Futures File: Ian storms commodity markets | Business

Hurricane Ian, identified as the sixth most powerful hurricane in United States history — and one of the worst to hit Florida — stimulated rapid intermittent buying of crude oil, diesel, gasoline, natural gas, orange juice and lumber all week.

After a brief hiatus, as the category 4 storm moved into the Atlantic and lost energy, the eye was aiming at the Carolinas for a somewhat milder category 1 dose of flooding and damage. Crude, heating oil and gasoline spiked upward midweek, but weakened on Friday as damage to rigs and refineries were assessed.

Frozen orange juice continued higher throughout the week. By late Friday, December crude was $79 per barrel, down roughly $3.50 from last Friday. December gasoline was $2.28 per gallon, down about 7 cents from last Friday. December diesel fuel traded at $3.13.

Wheat — the grain most impacted by the war in Ukraine — staged a huge rally, accelerating all week. That rally was also fueled by a bullish United States Department of Agriculture report, indicating lower wheat stocks than had been expected. December wheat closed at $9.23 per bushel, whereas December corn was only up a shade at $6.78. November beans were actually down almost 80 cents on the week at $13.66.

European Nations Claim Sabotage of Gas Line

The NATO Alliance warned that Russia was responsible for damage and multiple leaks from natural gas pipelines in the Baltic Sea. The pipelines run underwater from Russia to Germany and, while not being used when the damage occurred, provided a potential route for Europe to receive Russian gas this winter.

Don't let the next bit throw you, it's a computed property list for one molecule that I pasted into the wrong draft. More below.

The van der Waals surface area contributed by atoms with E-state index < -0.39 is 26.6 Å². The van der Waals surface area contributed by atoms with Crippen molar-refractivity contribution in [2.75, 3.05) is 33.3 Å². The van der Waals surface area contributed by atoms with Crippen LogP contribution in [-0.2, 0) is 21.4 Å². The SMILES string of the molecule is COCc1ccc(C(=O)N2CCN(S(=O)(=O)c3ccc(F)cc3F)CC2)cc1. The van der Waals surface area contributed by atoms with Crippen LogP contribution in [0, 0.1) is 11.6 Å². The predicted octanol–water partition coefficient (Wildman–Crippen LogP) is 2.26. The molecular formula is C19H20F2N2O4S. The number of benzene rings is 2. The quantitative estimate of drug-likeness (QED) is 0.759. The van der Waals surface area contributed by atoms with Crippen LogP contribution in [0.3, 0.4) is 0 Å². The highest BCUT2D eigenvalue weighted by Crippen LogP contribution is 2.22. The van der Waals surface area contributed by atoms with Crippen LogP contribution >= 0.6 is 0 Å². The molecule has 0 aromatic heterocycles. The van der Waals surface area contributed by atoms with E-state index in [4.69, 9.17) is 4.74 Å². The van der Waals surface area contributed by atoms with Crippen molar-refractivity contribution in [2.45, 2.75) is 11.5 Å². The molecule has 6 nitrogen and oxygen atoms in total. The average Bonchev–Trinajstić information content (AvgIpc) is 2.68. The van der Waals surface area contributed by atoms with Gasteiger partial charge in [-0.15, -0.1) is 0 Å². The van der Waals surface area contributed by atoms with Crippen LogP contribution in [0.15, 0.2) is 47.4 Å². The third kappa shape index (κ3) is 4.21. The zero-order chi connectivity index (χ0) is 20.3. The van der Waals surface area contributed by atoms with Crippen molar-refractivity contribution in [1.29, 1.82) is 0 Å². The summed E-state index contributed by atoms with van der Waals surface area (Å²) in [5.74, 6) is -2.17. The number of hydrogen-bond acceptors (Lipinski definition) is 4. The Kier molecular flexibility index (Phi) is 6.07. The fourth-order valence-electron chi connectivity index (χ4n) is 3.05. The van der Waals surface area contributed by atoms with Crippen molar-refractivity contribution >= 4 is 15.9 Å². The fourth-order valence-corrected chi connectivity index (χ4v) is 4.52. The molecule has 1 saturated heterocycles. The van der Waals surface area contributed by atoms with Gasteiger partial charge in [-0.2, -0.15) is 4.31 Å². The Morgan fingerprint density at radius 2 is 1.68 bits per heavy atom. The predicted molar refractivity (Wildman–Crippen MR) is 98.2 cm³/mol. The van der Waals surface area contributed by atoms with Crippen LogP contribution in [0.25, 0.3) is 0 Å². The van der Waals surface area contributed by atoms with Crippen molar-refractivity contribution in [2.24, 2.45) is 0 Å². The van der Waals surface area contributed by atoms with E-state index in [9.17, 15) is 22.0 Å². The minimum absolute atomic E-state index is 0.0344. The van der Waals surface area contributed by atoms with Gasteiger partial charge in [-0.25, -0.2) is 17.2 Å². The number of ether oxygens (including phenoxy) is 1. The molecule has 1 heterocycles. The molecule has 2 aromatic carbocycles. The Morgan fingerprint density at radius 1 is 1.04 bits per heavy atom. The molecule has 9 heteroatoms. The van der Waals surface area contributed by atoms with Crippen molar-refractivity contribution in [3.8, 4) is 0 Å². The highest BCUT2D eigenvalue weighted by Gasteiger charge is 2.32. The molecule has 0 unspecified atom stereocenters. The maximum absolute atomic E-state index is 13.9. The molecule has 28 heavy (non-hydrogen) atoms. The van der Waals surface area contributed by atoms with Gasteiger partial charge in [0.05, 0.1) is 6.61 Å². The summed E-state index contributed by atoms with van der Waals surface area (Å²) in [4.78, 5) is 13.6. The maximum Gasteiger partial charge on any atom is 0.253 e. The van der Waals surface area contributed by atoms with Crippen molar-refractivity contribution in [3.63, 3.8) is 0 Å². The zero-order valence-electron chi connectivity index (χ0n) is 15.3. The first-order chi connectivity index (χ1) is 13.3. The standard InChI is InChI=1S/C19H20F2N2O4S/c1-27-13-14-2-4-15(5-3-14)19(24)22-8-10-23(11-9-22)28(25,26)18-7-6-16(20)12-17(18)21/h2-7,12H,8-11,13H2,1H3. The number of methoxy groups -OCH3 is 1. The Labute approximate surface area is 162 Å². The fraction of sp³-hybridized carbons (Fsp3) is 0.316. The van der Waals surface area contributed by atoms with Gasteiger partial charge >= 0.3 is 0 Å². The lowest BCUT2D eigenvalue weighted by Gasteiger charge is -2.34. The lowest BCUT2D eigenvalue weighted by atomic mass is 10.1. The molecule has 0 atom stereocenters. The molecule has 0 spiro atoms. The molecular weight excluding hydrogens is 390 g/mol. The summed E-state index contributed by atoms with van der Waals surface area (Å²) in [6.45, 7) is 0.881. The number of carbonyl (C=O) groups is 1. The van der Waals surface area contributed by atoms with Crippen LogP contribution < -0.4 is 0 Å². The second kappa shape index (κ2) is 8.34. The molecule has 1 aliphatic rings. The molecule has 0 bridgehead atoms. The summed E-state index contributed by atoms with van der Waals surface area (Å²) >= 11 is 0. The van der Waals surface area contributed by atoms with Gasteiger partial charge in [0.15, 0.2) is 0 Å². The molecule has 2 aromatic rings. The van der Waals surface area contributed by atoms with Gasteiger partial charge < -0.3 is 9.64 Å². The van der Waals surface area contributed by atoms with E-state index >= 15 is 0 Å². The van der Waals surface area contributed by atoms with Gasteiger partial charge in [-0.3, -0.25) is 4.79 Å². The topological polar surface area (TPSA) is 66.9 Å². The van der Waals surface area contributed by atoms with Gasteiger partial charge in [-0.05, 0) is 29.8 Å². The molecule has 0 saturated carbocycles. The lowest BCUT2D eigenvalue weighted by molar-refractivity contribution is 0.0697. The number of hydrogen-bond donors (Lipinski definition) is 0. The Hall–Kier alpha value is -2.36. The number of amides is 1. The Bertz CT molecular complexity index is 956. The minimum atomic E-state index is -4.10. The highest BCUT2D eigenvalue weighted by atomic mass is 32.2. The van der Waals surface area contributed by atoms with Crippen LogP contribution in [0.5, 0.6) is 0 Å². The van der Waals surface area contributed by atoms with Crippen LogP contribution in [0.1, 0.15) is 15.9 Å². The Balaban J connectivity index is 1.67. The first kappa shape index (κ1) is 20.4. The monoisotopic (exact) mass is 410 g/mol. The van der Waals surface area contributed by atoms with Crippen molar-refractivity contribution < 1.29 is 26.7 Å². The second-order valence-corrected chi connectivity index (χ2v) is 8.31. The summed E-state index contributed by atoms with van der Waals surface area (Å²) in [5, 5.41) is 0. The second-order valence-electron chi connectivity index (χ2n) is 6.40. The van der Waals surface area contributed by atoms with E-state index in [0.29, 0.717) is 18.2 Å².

The hope that will occur is now abandoned. U.S. natural gas prices showed little reaction with November gas trading at $6.79 per 10,000 MMBtus.

Answers to Last Week’s Quiz

Commodities are physical natural resources that have been traded since 1852 in the form of futures contracts. It has been a highly efficient system providing advantages, liquidity, and uniformity for producers (such as farmers), end users, and investors.

Both agricultural and industrial commodities are now traded throughout the world with Chicago remaining a major center. These are the most basic resources at the foundation of our economy and entire civilization. The futures contract system was adapted by the financial industry during the last 25 years as an efficient way to trade currencies. Stock indexes followed suit and, most recently, Bitcoin and other financial instruments have as well.

Futures trading now includes both actual commodities, like grains and metals, and financial markets such as stock indexes, Bitcoin and treasury bonds traded in the form of futures contracts.

Walt Breitinger is a commodity futures broker in Valparaiso, Ind. He can be reached at (800) 411-3888 or This is not a solicitation of any order to buy or sell any market.

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